The Role of Bivalve Filter Feeder Material Fluxes in Estuarine Ecosystems

  • Richard F. Dame
Part of the Nato ASI Series book series (volume 33)


Bivalve reefs and beds are a common feature of many estuarine and coastal environments. Bivalve filter feeders dominate these communities removing food from and releasing waste materials to the overlaying waters. The surrounding shallow tidal waters provide a habitat for growing phytoplankton and an environment for nutrient recycling. In essence, these systems are natural “feed lots” with the herbivorous bivalves playing the same role as large mammals in cultivated terrestrial systems. This feature of bivalves has been recognized and exploited through culture for millennia. With the application of modern technology to bivalve cultivation, many estuarine systems are approaching and even exceeding the capabilities of these ecosystems to maintain their environmental quality. In this paper, I will review modern ecosystem concepts with respect to material processing and nutrient cycling emphasizing the role bivalve filter feeders play in shallow estuarine and coastal ecosystems. In addition, the published evidence of bivalve filter feeder influence on these ecosystems will be examined, synthesized and potential areas of research identified.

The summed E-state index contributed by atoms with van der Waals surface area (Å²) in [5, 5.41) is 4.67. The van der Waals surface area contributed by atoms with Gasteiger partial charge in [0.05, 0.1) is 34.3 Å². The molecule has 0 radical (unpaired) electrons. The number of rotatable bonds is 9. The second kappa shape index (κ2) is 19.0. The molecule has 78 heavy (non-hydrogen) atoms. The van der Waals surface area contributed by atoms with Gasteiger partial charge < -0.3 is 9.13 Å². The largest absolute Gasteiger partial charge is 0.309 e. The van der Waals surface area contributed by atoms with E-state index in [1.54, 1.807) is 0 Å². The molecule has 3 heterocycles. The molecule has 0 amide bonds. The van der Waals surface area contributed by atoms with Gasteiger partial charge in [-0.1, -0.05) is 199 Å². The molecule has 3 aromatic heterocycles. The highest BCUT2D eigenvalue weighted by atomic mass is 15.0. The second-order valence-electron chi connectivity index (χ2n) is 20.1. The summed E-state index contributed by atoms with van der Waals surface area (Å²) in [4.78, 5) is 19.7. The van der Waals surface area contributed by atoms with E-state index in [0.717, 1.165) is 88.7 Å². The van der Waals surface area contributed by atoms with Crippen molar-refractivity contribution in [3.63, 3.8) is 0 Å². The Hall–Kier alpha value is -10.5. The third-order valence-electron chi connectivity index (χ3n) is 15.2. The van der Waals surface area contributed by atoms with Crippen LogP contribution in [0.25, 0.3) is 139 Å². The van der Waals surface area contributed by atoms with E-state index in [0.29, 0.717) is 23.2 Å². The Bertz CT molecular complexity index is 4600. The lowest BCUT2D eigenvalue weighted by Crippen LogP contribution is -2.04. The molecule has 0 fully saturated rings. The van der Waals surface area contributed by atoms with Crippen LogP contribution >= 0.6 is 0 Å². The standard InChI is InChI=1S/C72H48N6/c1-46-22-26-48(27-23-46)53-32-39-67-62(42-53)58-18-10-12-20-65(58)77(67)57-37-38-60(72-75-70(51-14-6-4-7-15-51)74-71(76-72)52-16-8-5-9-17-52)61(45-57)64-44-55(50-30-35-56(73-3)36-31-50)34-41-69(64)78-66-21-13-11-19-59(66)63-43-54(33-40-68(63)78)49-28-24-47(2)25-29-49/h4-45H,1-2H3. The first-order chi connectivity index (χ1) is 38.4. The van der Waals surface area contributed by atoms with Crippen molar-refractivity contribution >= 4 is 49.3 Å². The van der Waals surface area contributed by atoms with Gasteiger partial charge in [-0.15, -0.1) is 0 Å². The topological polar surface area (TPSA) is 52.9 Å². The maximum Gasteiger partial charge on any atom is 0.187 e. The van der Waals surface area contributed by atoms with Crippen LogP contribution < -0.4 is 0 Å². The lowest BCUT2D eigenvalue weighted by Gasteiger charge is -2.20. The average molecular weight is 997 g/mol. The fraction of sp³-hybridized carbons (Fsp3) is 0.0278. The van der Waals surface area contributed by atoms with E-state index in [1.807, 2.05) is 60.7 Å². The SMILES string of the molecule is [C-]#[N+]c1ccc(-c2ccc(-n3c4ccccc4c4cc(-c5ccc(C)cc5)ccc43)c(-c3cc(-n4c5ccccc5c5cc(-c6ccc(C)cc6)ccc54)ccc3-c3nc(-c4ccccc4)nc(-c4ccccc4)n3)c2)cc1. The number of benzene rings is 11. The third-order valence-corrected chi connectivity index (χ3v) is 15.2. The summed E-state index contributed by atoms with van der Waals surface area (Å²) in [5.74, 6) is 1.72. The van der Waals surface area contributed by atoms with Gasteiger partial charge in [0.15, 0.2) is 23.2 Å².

Salt Marsh Filter Feeder Oyster Reef Estuarine Ecosystem Material Flux 
These keywords were added by machine and not by the authors. This process is experimental and the keywords may be updated as the learning algorithm improves.


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Copyright information

© Springer-Verlag Berlin Heidelberg 1993

Authors and Affiliations

  • Richard F. Dame
    • 1
  1. 1.Coastal Carolina CollegeConwayUSA

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